Distance Selling Regulations

Distance selling means selling and buying by phone, mail order, via the Internet or digital TV. Such transactions are covered generally by normal buying and selling legislation, but they are also covered by special Distance Selling Regulations.

Distance Selling Regulations give protection to consumers who shop by phone, mail order, via the Internet or digital TV: The protection includes:

• The right to receive clear information about goods and services before deciding to buy;
• Confirmation of this information in writing;
• A cooling off period of seven working days in which the consumer can withdraw from the contract;
• Protection from credit card fraud.

Guide for Businesses on Distance Selling Regulations

The Department and the Office of Fair Trading (OFT) issued revised guidance for businesses on the Distance Selling Regulations in September 2006. In a press notice (http://www.oft.gov.uk/news/press/2006/133-06).  The then Minister Ian McCartney said: 'Consumers deserve protection whether they are buying from their local shop or online. But businesses need to have a clear idea of where the law stands. That's why this... guidance will support businesses in their efforts to operate distance sales and give consumers the protection they deserve.'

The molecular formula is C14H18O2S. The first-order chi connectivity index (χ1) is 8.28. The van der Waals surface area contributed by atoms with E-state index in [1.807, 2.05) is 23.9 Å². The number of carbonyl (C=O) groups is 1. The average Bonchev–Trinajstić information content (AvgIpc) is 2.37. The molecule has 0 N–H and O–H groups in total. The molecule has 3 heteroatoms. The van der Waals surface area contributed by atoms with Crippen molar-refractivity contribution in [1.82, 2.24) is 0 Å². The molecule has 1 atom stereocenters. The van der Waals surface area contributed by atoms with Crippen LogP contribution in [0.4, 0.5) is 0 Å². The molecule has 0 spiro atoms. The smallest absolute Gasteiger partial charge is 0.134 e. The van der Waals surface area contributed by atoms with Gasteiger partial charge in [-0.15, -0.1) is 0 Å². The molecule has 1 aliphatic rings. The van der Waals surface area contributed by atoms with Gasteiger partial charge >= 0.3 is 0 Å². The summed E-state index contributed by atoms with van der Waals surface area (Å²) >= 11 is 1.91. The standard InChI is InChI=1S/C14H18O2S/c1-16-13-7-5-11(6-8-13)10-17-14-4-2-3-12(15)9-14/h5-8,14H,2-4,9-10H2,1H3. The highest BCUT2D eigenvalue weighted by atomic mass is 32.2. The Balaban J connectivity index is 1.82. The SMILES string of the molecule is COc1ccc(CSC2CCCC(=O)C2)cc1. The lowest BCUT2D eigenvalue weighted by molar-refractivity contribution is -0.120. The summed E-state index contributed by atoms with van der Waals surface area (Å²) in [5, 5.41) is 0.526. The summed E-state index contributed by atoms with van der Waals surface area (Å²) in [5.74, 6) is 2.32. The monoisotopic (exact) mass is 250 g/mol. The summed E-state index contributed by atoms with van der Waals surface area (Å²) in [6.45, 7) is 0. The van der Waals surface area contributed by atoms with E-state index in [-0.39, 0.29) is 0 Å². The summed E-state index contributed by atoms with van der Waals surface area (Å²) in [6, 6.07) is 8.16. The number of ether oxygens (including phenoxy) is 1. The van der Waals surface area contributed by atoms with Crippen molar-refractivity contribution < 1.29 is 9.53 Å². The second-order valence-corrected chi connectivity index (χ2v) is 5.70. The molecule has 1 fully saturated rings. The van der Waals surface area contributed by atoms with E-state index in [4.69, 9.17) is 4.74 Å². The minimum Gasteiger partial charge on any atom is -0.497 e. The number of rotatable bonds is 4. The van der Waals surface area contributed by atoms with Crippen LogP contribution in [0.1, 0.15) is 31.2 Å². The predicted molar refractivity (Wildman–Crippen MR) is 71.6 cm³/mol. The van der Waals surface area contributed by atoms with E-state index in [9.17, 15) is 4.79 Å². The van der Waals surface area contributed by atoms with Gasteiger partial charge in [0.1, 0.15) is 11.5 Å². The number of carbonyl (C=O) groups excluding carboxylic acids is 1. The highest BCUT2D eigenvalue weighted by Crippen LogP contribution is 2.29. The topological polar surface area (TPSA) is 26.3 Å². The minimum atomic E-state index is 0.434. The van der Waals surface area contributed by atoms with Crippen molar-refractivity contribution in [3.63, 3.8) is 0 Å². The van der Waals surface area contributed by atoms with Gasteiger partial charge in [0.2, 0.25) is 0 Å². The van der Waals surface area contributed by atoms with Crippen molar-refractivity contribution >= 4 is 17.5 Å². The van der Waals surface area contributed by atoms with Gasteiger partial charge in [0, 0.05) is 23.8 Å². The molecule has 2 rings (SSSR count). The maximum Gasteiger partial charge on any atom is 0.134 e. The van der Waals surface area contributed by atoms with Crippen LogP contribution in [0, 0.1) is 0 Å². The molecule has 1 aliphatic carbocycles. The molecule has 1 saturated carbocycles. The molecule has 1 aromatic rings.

E-commerce Regulations put the EC Directive on E-commerce into UK law. Amongst other things the Directive requires Member States to ensure that contracts can be concluded electronically.

The Distance Marketing of Financial Services Directive establishes a set of EU-wide rules on the information that must be supplied to consumers when financial services are sold at a distance. The Financial Services (Distance Marketing) Regulations 2004 which implement the Directive came into force in October 2004. HM Treasury leads on financial services issues in Whitehall.

Provisions of Private International Law (PIL) are also relevant to e-commerce in relation to cross border transactions and disputes. The Department for Constitutional Affairs leads on PIL issues in Whitehall.